The best thing about moving from journalism to fiction writing is that people show you more respect.
As a journalist covering a contentious issue like the Israel-Palestinian conflict, I was often subject to rather nasty verbal attacks during public speaking engagements. For a partisan of either side, I seemed a fine target for their generalized contempt—they thought journalists were all against them and here was a live reporter on whom they could vent their spleen.
Thankfully that doesn’t happen now that I’m the author of a series of Palestinian crime novels. I wasn’t sure that it would be different, but it turns out that there’s a big change in the way people behave toward me.
Here are two examples from the last week alone.
In Cologne, the Rhineland town in Germany, last week, I talked in a bookstore at the invitation of the Cologne-Bethlehem Association. Much of the audience was made up of middle-aged and older Germans who visit Bethlehem frequently and have made strong ties with the people there.
One older gentleman suggested that, because my first novel THE COLLABORATOR OF BETHLEHEM shows the corruption and extortion carried out by the gunmen of the town during the intifada, my book “tended toward Israeli propaganda.”
But the old fellow was very respectful and as I explained my thinking to him I could tell he was listening. (My response, of course, is along the lines of “No, actually the book doesn’t even address whether or not it’s right to shoot at Israelis; the book concerns itself with the negative effect those gunmen had WITHIN Palestinian society.”) Listening’s something that was often evidently not happening when, as a journalist, I would talk to audiences.
Then this week I drove down through the night to the Israeli settlement of Efrat in the West Bank. I’ve visited many times before to write news reports about the confiscation of land or the endless pressure from Washington to stop building in the settlements. This time I was invited by the Gush Etzion Book Group, a few dozen women who live in the local settlements.
There had been quite some fiery debate within the group about whether to have me come and speak to them. Indeed, someone hinted that certain members of the group had stayed away.
But I was glad to be there. After all, much of THE COLLABORATOR OF BETHLEHEM takes place in the village of Artas and the Dehaisha Refugee Camp, which abut the northern reaches of Efrat. I want very much to talk about my books with people who have a stake in the Israeli-Palestinian struggle. Provided they’re willing to listen respectfully, to examine what I’m actually saying and not what they think I’m saying (or what they wish I’d say.)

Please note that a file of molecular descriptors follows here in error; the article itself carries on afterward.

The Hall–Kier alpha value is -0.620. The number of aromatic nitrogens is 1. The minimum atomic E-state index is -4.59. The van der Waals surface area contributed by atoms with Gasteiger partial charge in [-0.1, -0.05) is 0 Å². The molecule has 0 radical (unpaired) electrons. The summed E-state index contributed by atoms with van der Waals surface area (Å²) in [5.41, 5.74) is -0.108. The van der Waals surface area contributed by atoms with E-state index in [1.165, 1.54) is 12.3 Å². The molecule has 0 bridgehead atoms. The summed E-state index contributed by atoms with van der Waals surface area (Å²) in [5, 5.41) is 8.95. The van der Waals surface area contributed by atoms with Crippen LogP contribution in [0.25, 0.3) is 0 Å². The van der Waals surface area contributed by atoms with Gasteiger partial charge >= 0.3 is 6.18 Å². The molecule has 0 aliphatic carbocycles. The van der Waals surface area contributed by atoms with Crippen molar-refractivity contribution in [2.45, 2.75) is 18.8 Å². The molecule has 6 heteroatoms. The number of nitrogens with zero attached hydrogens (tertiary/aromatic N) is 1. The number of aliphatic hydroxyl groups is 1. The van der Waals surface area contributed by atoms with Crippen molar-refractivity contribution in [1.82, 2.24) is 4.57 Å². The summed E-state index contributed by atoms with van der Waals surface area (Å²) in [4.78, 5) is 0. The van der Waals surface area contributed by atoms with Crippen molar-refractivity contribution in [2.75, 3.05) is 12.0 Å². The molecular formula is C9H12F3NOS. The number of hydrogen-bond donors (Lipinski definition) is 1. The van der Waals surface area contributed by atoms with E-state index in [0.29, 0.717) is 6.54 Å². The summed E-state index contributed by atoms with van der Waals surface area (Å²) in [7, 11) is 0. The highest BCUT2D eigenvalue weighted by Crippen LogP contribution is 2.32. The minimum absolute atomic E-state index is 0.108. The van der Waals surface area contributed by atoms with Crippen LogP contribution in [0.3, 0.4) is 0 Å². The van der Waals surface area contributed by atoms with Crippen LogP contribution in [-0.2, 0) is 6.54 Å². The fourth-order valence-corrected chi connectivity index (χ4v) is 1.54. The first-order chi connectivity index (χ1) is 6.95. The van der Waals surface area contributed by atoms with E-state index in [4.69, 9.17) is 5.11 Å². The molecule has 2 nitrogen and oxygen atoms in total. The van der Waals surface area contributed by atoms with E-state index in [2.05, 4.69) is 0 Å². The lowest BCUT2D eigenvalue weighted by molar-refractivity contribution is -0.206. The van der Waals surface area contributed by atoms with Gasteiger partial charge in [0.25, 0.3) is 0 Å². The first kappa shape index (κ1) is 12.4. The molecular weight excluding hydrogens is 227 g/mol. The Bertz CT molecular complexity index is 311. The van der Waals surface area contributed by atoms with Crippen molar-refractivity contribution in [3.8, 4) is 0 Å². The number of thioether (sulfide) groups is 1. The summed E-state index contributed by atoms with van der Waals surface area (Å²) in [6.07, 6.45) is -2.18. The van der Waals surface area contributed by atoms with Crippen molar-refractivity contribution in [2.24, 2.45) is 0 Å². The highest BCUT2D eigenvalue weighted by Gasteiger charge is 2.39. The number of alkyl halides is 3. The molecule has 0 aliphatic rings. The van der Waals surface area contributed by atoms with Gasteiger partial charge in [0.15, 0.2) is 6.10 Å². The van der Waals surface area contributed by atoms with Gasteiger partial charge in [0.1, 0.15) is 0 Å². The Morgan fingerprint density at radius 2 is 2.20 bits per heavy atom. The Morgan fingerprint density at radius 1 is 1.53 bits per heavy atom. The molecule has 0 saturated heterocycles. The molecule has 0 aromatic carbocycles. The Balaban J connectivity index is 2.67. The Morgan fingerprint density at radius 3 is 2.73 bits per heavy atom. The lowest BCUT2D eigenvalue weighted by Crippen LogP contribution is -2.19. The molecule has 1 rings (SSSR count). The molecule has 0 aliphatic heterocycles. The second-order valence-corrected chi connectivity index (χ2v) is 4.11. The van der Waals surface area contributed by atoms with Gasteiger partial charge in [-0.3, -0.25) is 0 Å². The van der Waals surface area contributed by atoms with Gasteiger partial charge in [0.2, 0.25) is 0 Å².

The evening in Efrat went well and, in fact, much of what we talked about was how little I’m interested in politics—despite the apparently political subject-matter of my novels. What interests me is “the life that remains when politics is sluiced away like the filth a stray dog leaves in the street” (that’s a line from my sleuth Omar Yussef in THE FOURTH ASSASSIN, the next of my novels, which will be published Feb. 1).
Such respectful treatment is a big contrast to situations I encountered as a journalist. Then I would look out over audiences which seemed to be entirely red-faced and with arms crossed over every chest. The hostlie body language didn’t change, even though I was essentially saying the same things I’m saying now. Partisans hate journalists and, I believe, many of them used somehow to detest that I had found a kind of personal peace in covering the very conflict that stirs them up and stresses them so.
In Cologne and Efrat, people heard what I had to say and understood that I’m pro-Palestinian and pro-Israeli. I'd like all the people I know here to have a good life, not the violent situation they suffer. Politics makes people choose sides, and I want no part of that.
I also think choosing sides makes for rather bad novels. It’s in the shades of gray, where decisions are so difficult or even impossible to make, that a novel becomes truly compelling--think of Graham Greene’s best novels. Political journalism on the other hand is, to say the least, dreary. Think of the glib rubbish turned out by columnists who have to fill three op-ed spaces each week.
Who would you respect more—Graham Greene or G. Gordon Liddy? See what I mean?
So I’ll continue to talk about my books to anyone who’ll take the time to read them, because that in itself is a sign of respect and openness. Those, after all, are the qualities most needed by both sides of the Israeli-Palestinian conflict if they’re ever to find peace.
(I posted this first on a joint blog I write with some other international crime writers.)